Pelosi Sees Stimulus Momentum as GOP Grouses on State Aid
(Bloomberg) -- House Speaker Nancy Pelosi said there’s momentum building toward a compromise fiscal stimulus plan, though Republicans complained about the scale of aid to states included in the bipartisan proposal that’s become the best chance yet for a deal.
“There is momentum with the action” by a group of Republican and Democratic lawmakers on a $908 billion package, Pelosi said at a press conference Friday in Washington. She said she and Senate Majority Leader Mitch McConnell have discussed attaching the relief measures to an omnibus spending bill that the parties are working on separately to keep the government funded beyond Dec. 11 into 2021.
While Democrats wanted a much bigger effort, the fact that President-elect Joe Biden -- who aims to seek additional economic-rescue measures -- will be taking over soon, and the imminence of coronavirus vaccines, have amounted to a “game changer,” Pelosi said.
An agreement is still pending, however, with White House economic adviser Larry Kudlow saying “I can’t say one way or the other what the outcome’s going to be.” He also indicated that the $160 billion proposed for state and local aid in the bipartisan package could be a problem for the GOP, which has decried what it has labeled a bailout for poorly run Democratic-led states.
“Senator McConnell has indicated that he’s not happy with that part of the bipartisan group” plan, Kudlow said on Bloomberg TV.
As support was building for the proposal, so were complaints.
Vermont Senator Bernie Sanders, who has a fervent following among progressive Democrats, said he’d vote against the bipartisan effort “unless it’s significantly improved.”
He cited a provision to suspend coronavirus liability lawsuits and the lack of direct payments to individuals.
New York Representative Alexandria Ocasio-Cortez also said that the legislation should include such payments, though she told NBC News that she’d support the framework from the bipartisan group. She said she was willing to work with Republicans like Missouri Senator Josh Hawley, who supports such aid, to get it passed. Hawley replied affirmatively on Twitter.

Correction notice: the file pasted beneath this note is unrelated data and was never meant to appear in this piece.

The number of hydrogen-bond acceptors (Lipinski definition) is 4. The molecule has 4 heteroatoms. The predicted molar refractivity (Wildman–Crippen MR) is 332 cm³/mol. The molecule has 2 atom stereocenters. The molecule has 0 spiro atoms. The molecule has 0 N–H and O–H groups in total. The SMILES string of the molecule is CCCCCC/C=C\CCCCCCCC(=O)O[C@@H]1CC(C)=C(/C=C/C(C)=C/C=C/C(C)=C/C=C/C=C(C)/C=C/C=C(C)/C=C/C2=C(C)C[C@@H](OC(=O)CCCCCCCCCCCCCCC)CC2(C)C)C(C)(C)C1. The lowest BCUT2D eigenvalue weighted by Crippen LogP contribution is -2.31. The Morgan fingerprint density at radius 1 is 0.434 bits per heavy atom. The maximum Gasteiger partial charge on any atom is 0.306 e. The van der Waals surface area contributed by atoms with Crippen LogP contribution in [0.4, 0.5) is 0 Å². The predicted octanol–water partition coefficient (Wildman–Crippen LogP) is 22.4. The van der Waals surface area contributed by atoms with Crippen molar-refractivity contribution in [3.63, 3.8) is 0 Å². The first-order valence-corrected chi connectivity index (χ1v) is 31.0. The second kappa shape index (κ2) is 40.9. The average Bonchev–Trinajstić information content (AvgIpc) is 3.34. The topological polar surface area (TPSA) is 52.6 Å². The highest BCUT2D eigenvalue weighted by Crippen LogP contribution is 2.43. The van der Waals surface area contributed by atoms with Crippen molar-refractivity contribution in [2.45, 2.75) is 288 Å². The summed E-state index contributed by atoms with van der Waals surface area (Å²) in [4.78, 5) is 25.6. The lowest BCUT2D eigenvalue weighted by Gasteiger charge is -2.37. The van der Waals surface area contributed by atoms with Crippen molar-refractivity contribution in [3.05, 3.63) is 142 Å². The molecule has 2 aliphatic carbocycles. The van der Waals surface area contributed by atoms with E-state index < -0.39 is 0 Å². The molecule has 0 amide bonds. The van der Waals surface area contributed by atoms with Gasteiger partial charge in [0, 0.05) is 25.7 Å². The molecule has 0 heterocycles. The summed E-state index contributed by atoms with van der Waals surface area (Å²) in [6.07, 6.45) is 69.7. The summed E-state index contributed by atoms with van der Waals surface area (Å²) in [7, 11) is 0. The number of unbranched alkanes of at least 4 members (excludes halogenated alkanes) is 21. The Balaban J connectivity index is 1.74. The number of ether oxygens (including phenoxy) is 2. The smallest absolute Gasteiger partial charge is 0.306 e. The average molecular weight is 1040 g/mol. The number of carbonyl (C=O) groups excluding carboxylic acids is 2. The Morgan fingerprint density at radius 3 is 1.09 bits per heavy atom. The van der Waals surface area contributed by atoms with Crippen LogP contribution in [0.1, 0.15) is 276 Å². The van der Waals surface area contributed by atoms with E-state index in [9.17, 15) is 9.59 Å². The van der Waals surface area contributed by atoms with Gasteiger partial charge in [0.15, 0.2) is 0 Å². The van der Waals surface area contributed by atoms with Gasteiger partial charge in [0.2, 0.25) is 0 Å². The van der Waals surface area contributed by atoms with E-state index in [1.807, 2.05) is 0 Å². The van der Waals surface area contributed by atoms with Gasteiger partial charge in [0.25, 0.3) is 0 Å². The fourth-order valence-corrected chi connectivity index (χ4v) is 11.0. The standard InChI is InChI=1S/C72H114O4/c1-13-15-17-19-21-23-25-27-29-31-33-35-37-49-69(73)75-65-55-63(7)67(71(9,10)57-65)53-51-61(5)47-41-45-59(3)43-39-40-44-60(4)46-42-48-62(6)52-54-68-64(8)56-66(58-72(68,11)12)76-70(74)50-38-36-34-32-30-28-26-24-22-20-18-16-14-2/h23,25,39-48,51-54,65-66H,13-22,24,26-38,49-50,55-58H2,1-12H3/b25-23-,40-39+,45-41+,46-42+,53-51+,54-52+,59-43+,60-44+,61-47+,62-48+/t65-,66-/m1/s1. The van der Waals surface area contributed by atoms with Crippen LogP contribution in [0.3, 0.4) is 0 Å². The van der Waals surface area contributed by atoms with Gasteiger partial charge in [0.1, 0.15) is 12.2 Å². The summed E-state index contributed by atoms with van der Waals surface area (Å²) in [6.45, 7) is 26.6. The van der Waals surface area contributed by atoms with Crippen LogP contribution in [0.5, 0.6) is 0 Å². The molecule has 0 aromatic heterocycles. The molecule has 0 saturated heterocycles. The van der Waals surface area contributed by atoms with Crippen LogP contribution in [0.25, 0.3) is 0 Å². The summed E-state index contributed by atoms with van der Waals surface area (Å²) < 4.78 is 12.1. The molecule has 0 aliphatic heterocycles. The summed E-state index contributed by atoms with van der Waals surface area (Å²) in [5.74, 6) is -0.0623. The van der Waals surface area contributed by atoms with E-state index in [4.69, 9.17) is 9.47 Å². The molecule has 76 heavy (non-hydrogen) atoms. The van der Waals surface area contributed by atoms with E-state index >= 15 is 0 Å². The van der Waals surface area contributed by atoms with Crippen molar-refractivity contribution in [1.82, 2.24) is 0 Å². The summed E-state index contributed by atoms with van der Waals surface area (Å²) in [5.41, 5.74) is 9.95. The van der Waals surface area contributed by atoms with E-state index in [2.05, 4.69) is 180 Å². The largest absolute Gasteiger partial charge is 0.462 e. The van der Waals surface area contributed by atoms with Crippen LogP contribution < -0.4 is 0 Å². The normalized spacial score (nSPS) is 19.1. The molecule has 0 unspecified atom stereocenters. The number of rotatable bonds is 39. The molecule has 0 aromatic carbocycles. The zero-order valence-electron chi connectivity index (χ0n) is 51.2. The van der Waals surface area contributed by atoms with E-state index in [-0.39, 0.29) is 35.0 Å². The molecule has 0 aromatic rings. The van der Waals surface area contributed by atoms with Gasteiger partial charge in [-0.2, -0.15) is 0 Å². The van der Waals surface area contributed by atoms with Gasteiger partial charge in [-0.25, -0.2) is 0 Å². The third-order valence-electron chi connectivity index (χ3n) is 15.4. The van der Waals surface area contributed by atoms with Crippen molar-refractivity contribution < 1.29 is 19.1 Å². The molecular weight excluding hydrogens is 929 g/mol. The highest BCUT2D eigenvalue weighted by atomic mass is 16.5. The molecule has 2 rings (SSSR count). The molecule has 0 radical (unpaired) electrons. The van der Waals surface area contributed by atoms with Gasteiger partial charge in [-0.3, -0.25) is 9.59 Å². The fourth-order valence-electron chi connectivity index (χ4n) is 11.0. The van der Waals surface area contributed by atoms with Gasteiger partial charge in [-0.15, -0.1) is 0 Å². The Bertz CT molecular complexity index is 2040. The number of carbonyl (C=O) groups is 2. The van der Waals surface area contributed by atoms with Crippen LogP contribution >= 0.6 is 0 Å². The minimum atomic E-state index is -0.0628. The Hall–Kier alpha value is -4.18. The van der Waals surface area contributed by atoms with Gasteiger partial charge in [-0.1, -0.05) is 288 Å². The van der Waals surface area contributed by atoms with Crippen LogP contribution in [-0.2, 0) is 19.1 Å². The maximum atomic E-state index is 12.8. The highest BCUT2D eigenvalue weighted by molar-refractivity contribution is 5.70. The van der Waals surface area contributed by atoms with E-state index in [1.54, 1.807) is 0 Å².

Biden also backs including individual payments, though he said that whatever package passes before the end of the year would be “just a start” and more would be needed in January.
“I think it would be better if they had the $1,200, and I understand that may be still in play,” he said at a news conference Friday.
Some Republicans were wary of including state aid, which many in the GOP oppose. Senator Chuck Grassley said Thursday that, “If the figure’s over 150, I won’t like it,” referring to the billions of dollars for state and local help.
Still, Grassley was one of a number of GOP members expressing openness to the bipartisan plan, which has four Republican co-sponsors in the Senate. That could put pressure on McConnell, who this week has separately pushed his much smaller scale proposal -- along the lines of a previous bill that was roughly $500 billion -- and touted that it has the backing of President Donald Trump.
Kentucky Representative John Yarmuth, a Democrat from McConnell’s home state who knows him well, predicted the Senate leader would swing round. “He will budge because his members will make him,” he said.
Another key element is the coronavirus liability protection for businesses that McConnell and other Republicans have demanded but that Democrats have characterized as a poison pill.
House Majority Leader Steny Hoyer said Friday that “if it’s a moratorium on filing suits, we can look at that. Obviously we don’t want to change the rules of the game in terms of how people are compensated for wrongdoing of others.”
Hoyer also said that $908 billion is the “lowest we should go to” on stimulus. ‘If $908 billion over four months is what we agree on then we ought to pass it,” he said on MSNBC.
Democratic lawmakers cited Friday’s weaker-than-expected November jobs report as a fresh call to action on a relief bill. The 245,000 rise in payrolls was less than almost all forecasts in Bloomberg’s survey. It was also the smallest increase since the job market started recovering in May.
“This jobs report is blaring warning that a double-dip recession is looming and must be a wakeup call for anyone who is standing in the way of true bipartisan emergency relief,” Senate Democratic leader Chuck Schumer said in a statement.
Republican Tom Cole, a House member from Oklahoma, agreed on the implications of the release: “I think today’s jobs numbers really help” the relief effort. “We may disagree about the specifics but there is no doubt the economy needs help.”
The omnibus spending package to fund the federal government past Dec. 11 has run into its own challenges, with Senate Republican and House Democratic lawmakers and staff hashing out details behind a $1.4 trillion bill. Meantime, sponsors of the stimulus plan are working on turning their outline into legislative language.
Monday is the goal for that language, said Representative Tom Reed, a Republican who co-chairs the Problem Solvers group of GOP and Democratic House members that first tried a bipartisan proposal before the election.
“Everyone is at the table now,” Reed said Friday, saying that the drafting involves the core bipartisan group but also congressional leadership and the White House.
An agreement to attach Covid-19 relief to the omnibus could “accelerate the discussion” on the bigger funding bill, Pelosi said.
“That is the vehicle leaving the station,” Pelosi said, as Congress winds down its legislative work before the year-end holidays.
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